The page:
I think a lot of Dota players find themselves in this position, even if they don't know it. Finding someone to blame in a pub-game-gone-wrong is almost always a case of locating the person who went for the weird item build, picked the wrong hero, or otherwise stepped outside of the community-ordained norm (which is subtly, but not entirely, distinct from the metagame.) This is because these things are relatively obvious, and often they are indicative of a lack of experience. This attitude is a problem insofar as it indicates the belief that playing like everybody else is how you go about winning games of Dota. Beyond a certain point, this simply isn't the case.
I can't take total credit for this line of thinking: I've been playing with Blitz a bunch, lately, and absorbing a 6k MMR player's attitude to the game reveals a lot about life at 3k. Almost everything I need to work on has to do with the personal, creative, and strategic side of the game. I figure some of these thoughts may be useful generally, so this week I'm going to lay out a few rules for winning more matches in the future.
Take fewer risks in drafts. This is mostly something I'm trying to factor into drafting in Captain's Mode, but it applies any time you're picking a hero. I have a really bad habit of drafting combos that work on paper but, practically, require a degree of coordination, individual skill or luck that isn't going to happen. Maybe I'll get my perfect five-man Reverse Polarity once in a game, but one teamfight victory isn't going to turn the game around. Drafting easy is more about humility than metagame nous: it's about accepting that I'm not always able to force a best-case-scenario for my team, and that often the best thing I can do is go for heroes that I'm comfortable with, that have reliable stuns, that aren't as flashy, perhaps, but who give me options.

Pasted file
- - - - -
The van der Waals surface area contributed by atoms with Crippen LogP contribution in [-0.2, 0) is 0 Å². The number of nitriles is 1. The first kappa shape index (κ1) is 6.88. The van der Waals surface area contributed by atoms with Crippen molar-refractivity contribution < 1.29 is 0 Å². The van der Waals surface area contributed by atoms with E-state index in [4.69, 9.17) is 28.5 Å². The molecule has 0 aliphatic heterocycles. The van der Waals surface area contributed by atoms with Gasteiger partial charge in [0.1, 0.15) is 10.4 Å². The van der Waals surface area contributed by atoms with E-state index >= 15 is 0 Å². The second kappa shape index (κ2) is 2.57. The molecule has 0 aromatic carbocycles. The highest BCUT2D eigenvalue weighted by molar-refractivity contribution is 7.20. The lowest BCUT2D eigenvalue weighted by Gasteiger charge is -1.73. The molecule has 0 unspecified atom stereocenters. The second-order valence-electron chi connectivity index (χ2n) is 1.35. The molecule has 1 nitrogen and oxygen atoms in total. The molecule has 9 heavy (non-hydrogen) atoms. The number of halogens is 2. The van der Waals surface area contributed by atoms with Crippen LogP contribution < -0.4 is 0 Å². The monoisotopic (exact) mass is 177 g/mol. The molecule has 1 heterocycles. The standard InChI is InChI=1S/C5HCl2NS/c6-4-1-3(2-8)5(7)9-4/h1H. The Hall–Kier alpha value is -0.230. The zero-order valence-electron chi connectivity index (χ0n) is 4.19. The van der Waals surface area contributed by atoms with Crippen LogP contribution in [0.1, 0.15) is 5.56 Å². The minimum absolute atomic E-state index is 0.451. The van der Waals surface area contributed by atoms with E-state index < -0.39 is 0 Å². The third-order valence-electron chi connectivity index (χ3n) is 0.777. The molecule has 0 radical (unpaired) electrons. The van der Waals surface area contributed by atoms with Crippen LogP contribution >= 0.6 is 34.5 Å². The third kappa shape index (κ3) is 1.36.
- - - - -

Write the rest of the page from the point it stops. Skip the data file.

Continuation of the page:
Play simple, stick to the plan, and communicate. There's this little voice in my head and all it ever says is 'what if now is the time to one-versus-five the entire enemy team!' That sounds so stupid when I write it out that I wish it wasn't painfully true. Even in a competitive context, I labour with the notion that there's somewhere in the current game situation where I can make a big play. Instead, what I should do is identify a measurable goal that my team can achieve and start moving directly towards it, making it clear to my allies that this is what I'm doing. No screwing around. No more 'I was just trying to...' moments. The most dangerous thing about gambling is the feeling that next time the odds have to come up in your favour: Dota's like that, but the thing I'm gambling with every time I take a chance on a virtoso play is my teammates' time. I'd rather win, honestly, and that means keeping it simple.